Advertisement
Advertisement

Read Now: HIV 2014 Year in Review >>

Medical News

Response to Newly Prescribed Lipid-Lowering Therapy in Patients With and Without HIV Infection

March 16, 2009

"Antiretroviral agents, particularly protease inhibitors (PIs), may adversely affect lipid levels in patients with HIV infection. However, it is not known whether HIV-associated dyslipidemia is more difficult to treat," the researchers explained. Thus, they conducted a retrospective cohort study to compare the effectiveness and safety of lipid-lowering therapy in patients with and without HIV infection.

In an integrated health care delivery system from 1996 to 2005, 829 patients with HIV and 6,941 patients without HIV who began lipid-lowering therapy for elevated low-density lipoprotein cholesterol or triglyceride levels were studied. Percentage change in lipids within 12 months and adverse liver- and muscle-related clinical and laboratory events were monitored.

Compared with HIV-uninfected patients, those with HIV infection beginning statin therapy had smaller reductions in low-density lipoprotein cholesterol levels (25.6 percent vs. 28.3 percent; P=0.001), which did not vary by antiretroviral therapy class. Patients with HIV beginning gemfibrozil therapy had substantially smaller reductions in triglyceride levels than patients without HIV infection (44.2 percent vs. 59.3 percent; P<0.001), and reductions with gemfibrozil varied by antiretroviral therapy class (44.0 percent [P=.0001] in patients receiving PIs only, 26.4 percent [P<0.001] in patients receiving PIs and nonnucleoside reverse transcriptase inhibitors [NNRTIs], and 60.3 percent [P=0.94] in patients receiving NNRTIs only). Rhabdomyolysis was diagnosed in three HIV-infected patients and in one patient without HIV infection. The researchers observed no clinically recognized cases of myositis or myopathy. While the risk for laboratory adverse events was low (<5 percent), it was increased in patients with HIV infection.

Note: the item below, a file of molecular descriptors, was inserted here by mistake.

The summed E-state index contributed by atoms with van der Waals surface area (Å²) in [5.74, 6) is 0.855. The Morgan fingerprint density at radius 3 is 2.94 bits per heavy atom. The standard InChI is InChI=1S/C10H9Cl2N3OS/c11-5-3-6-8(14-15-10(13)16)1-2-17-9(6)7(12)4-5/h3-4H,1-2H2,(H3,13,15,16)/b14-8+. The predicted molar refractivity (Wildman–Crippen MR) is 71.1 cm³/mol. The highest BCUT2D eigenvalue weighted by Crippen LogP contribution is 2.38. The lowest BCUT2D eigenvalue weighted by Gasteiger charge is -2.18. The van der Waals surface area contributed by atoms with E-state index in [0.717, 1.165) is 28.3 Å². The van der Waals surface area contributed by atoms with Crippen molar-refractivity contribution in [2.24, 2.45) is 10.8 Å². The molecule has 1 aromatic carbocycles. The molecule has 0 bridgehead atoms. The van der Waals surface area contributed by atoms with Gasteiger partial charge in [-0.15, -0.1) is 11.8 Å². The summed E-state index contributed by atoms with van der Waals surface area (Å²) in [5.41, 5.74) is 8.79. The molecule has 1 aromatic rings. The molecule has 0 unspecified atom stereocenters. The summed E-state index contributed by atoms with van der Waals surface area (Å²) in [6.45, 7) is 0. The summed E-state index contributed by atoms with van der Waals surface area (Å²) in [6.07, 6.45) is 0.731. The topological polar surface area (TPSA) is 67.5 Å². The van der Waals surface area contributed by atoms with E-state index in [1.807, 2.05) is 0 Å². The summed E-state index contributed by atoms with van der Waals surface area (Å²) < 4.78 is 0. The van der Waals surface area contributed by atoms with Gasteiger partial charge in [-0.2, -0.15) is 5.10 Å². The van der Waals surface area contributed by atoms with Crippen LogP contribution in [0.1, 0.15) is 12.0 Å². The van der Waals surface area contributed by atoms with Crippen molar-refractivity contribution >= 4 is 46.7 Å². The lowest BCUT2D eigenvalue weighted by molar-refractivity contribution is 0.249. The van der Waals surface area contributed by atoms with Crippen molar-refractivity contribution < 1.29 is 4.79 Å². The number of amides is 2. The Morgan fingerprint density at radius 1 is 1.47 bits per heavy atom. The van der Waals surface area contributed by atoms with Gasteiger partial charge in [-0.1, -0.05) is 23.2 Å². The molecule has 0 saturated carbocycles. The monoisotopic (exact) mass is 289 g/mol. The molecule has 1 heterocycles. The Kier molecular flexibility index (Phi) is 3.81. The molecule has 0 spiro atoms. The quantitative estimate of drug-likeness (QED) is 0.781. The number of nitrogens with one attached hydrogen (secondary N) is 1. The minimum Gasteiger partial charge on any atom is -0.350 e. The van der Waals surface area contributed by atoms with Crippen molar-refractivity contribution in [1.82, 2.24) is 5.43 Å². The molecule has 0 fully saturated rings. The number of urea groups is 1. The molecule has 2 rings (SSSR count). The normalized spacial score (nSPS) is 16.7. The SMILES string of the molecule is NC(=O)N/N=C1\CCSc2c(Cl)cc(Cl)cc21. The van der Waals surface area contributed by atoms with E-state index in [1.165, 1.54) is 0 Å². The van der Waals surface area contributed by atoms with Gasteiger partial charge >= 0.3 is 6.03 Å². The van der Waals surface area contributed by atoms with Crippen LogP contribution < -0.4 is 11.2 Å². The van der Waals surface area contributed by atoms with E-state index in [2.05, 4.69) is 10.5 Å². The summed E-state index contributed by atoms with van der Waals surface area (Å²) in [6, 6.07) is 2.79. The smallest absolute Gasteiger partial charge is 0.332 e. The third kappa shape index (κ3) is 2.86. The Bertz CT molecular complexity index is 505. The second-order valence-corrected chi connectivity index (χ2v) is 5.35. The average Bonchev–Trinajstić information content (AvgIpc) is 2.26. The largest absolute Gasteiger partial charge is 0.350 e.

Advertisement
The study had limitations: Laboratory measurements were not uniformly performed according to HIV status, and adequate fasting prior to lipoprotein testing could not be verified. The results may not be completely generalizable to uninsured persons, women or certain racial or ethnic minorities, the authors cautioned.

"Dyslipidemia, particularly hypertriglyceridemia, is more difficult to treat in patients with HIV infection than in the general population," the researchers concluded. "However, patients with HIV infection receiving NNRTI-based antiretroviral therapy and gemfibrozil had triglyceride responses similar to those in patients without HIV infection."

Back to other news for March 2009




 

Reader Comments:

Comment by: Ezana (Addis Ababa, Ethiopia) Tue., Mar. 31, 2009 at 4:29 am EDT
Dear Sirs, Madam

I have been recieving ur mail for the last four and half years. I got it very impressive & useful, besides the terms you guys are using is medical terms so if you can write some terminiology in brackets so that we can understand it better. By the way I am living with HIV since 1999 and started HART four years ago.
Keep living + Best wishes.
Reply to this comment


Add Your Comment:
(Please note: Your name and comment will be public, and may even show up in
Internet search results. Be careful when providing personal information! Before
adding your comment, please read TheBody.com's Comment Policy.)

Your Name:


Your Location:

(ex: San Francisco, CA)

Your Comment:

Characters remaining:

Advertisement